Just in time for Christmas, the Vatican on Nov. 20 unveiled a new book by Pope Benedict XVI focused on Jesus’ birth and childhood, the final installment of his trilogy on the life of Jesus.
“Jesus of Nazareth: The Infancy Narratives,” will hit bookstores in 50 countries with an initial print run of 1 million copies. The book has already been translated in nine languages, while 11 more are planned.
With this final installment in his “Jesus of Nazareth” series, Benedict completes a project he had conceived when he was still Cardinal Joseph Ratzinger.
According to the Vatican’s chief spokesman, the Rev. Federico Lombardi, after being elected pope in 2005 Benedict has been working on it in “every free minute” of his spare time.
Drawing on the work of other scholars, most of them fellow Germans, Benedict uses the new book to tackle some of the most controversial themes of Christian tradition.
On Mary’s virgin conception of Jesus, Benedict says the answer to the question of whether this is a “historical truth,” rather than a “myth,” should be an “unequivocal yes.”
Jesus’ virgin birth and his resurrection from the dead, he writes, are the two moments in the Gospels when “God intervenes directly into the material world.”
“This is a scandal for the modern spirit,” Benedict notes, since in today’s world God is “allowed to operate on thought and ideas but not on matter.” But for just this reason, he adds, Mary’s virginity is a “test” and a “fundamental element” of the Christian faith.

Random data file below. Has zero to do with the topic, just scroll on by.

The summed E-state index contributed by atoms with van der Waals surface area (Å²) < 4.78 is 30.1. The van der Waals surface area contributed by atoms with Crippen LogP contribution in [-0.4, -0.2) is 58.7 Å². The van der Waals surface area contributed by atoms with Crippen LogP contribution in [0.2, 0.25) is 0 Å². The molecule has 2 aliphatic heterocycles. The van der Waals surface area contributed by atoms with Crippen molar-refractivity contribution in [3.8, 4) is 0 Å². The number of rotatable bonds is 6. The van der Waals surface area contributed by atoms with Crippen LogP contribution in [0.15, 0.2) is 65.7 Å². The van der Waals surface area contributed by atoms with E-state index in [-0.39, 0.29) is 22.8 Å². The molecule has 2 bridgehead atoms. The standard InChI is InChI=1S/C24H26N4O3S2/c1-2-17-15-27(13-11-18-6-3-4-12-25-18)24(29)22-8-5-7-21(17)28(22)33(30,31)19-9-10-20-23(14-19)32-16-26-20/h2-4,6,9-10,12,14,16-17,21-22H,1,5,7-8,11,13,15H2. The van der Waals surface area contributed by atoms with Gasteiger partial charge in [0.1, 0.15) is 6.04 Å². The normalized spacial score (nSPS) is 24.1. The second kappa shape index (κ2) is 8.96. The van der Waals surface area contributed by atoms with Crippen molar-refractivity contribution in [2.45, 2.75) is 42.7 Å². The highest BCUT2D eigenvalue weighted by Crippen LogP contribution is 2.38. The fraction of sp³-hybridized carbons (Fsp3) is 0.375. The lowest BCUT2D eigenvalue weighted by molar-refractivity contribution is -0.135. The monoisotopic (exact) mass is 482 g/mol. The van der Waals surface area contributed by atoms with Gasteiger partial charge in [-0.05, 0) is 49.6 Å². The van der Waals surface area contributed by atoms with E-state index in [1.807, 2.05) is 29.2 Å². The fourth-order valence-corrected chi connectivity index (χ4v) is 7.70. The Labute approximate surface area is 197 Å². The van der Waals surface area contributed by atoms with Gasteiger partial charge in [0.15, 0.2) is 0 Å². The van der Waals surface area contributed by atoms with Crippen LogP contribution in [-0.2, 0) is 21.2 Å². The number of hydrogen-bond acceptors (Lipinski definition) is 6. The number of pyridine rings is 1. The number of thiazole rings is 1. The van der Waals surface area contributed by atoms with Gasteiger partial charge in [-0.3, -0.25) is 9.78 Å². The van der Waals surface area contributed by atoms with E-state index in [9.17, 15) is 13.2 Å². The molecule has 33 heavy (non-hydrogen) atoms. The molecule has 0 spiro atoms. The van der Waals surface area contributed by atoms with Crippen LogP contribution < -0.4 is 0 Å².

The Gospels are mostly silent on the period between Jesus’ birth, his presentation in the Temple at age 12 and the debut of his public ministry at around age 30. Most accounts of Jesus’ childhood — striking another child dead, giving life to clay pigeons — come from ancient texts that were never accepted as Christian scripture.
In his book, Benedict sidesteps the extrabiblical legends and focuses solely on what’s contained in the Gospel accounts of the New Testament.
The three wise men from the Christmas story, Benedict concedes, could be inspired by a “theological idea” rather than by a “historical event,” though he says he prefers a more literal interpretation of the biblical account.
The star of Bethlehem, he notes, has been convincingly identified with a major planetary conjunction that took place in the years 7-6 B.C.
Benedict also recalls that, according to the Gospels, there are no animals in the Bethlehem stable to warm the newborn Jesus. But, he adds, no Nativity scene would be complete without them.
Benedict remains convinced that the Gospel narrative of Jesus’ birth and infancy is not just a symbolical account or mere “meditation.”
Matthew and Luke, he stresses, “didn’t want to write ‘stories’ but history, a real history, even if interpreted and understood” through the lens of the faith.